In Genesis 35, a boy with two names is born. He is a boy we don’t often talk about. His brother Joseph gets most of the attention, with his coat of many colours and the saga that is his story. Well, you know.
But what of this other boy? In the account beginning in Genesis 35:16, we read that Rachel, second and favourite wife of Jacob, goes into painful, dangerous labour and gives birth to her final child, a son. We hear in verse 18,
It came about as her soul was departing (for she died), that she named him Ben-Oni; but his father called him Benjamin.Genesis 35:18
Jacob’s beloved wife Rachel, whom he sought to marry for 12 years, doesn’t survive childbirth. But at this point of death, we encounter new life. In the birth of Benjamin, God whispers of the coming birth of our Savior. Ben-Oni, son of sorrows. Benjamin, the son of the right hand.
There’s more. In verse 19 of the story we learn the place of Rachel’s burial: on the way to Ephrath (that is, Bethlehem). This is worth considering! (especially in light of Ruth’s marriage in Ephrath, to a son of Naomi, before she is widowed and moves to Bethlehem to marry Boaz. Grief to joy.)
Indeed, at this moment of sadness, at the death of Jacob’s great love, we find the beginning of a rich trail, which takes us to some very special places indeed. But I’m going to leave that for now and turn to another kind of birth, another boy with two names. Here is our story now, in full, below.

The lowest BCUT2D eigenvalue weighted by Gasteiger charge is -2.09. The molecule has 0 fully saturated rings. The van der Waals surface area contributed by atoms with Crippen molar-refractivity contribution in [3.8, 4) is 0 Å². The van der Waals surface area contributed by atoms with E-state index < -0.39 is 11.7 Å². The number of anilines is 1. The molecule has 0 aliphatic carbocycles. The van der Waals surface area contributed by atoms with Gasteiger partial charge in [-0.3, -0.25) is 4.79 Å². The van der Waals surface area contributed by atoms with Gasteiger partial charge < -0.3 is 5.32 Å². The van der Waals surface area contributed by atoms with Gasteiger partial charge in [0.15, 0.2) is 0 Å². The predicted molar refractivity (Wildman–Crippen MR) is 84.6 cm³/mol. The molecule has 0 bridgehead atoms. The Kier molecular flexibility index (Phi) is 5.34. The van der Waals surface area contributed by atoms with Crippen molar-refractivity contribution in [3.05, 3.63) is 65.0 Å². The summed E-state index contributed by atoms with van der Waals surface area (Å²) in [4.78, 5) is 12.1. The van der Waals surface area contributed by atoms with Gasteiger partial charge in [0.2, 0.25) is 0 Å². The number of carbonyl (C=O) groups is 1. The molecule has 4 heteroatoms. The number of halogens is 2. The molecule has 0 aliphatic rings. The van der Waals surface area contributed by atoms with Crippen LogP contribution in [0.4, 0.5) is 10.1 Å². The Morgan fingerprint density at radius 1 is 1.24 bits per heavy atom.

16 Then they journeyed from Bethel; and when there was still some distance to go to Ephrath, Rachel began to give birth and she suffered severe labor.
17 When she was in severe labor the midwife said to her, “Do not fear, for now you have another son.”
18 It came about as her soul was departing (for she died), that she named him Ben-oni; but his father called him Benjamin.
19 So Rachel died and was buried on the way to Ephrath (that is, Bethlehem).
20 Jacob set up a pillar over her grave; that is the pillar of Rachel’s grave to this day.
21 Then Israel journeyed on and pitched his tent beyond the tower of Eder.
Genesis 35: 16-21
There are just a few verses here, but don’t miss the detail. Jacob has already wrestled with the angel in Chapter 32 and received a new name. Yet here we encounter the man Jacob again. It is when Jacob buries Rachel and erects a pillar over her grave that Jacob becomes Israel.
This is a point that in my experience seems often overlooked.
The Gospels open our eyes to some of the meaningfulness of this subtle shift, where Matthew quotes the prophet Jeremiah, saying,
A voice is heard in Ramah,Matthew 2:18
weeping and great mourning,
Rachel weeping for her children
and refusing to be comforted,
because they are no more.
Matthew is here relaying Herod the antiChrist’s bloody butchering of Jewish babies, in the hopes he can kill the Savior. In the passage in Jeremiah, the prophet grieves with his people, using the image of their mother Rachel, who wept over her own son of sorrows. In fact, the place of her death was where Nebuchadnezzar assembled the people of Judah for their long trek into captivity in Babylon.
And yet, Nebuchadnezzar, tool of Satan, could not defeat the Man of Sorrows. Nor could Herod prevent the Messiah from conquering His enemy and taking His place at the right hand of God.
In this tiny story in Genesis, in a moment of grief, we catch sight of a glimmer of hope.
Even as Rachel dies,
as her son of sorrows is born,
as her husband Jacob grieves,
so Father Israel journeys on with his Right Hand Boy,
beyond the place of grief to the tower of Eder, Migdal Eder, “tower of the flock,” field of shepherds.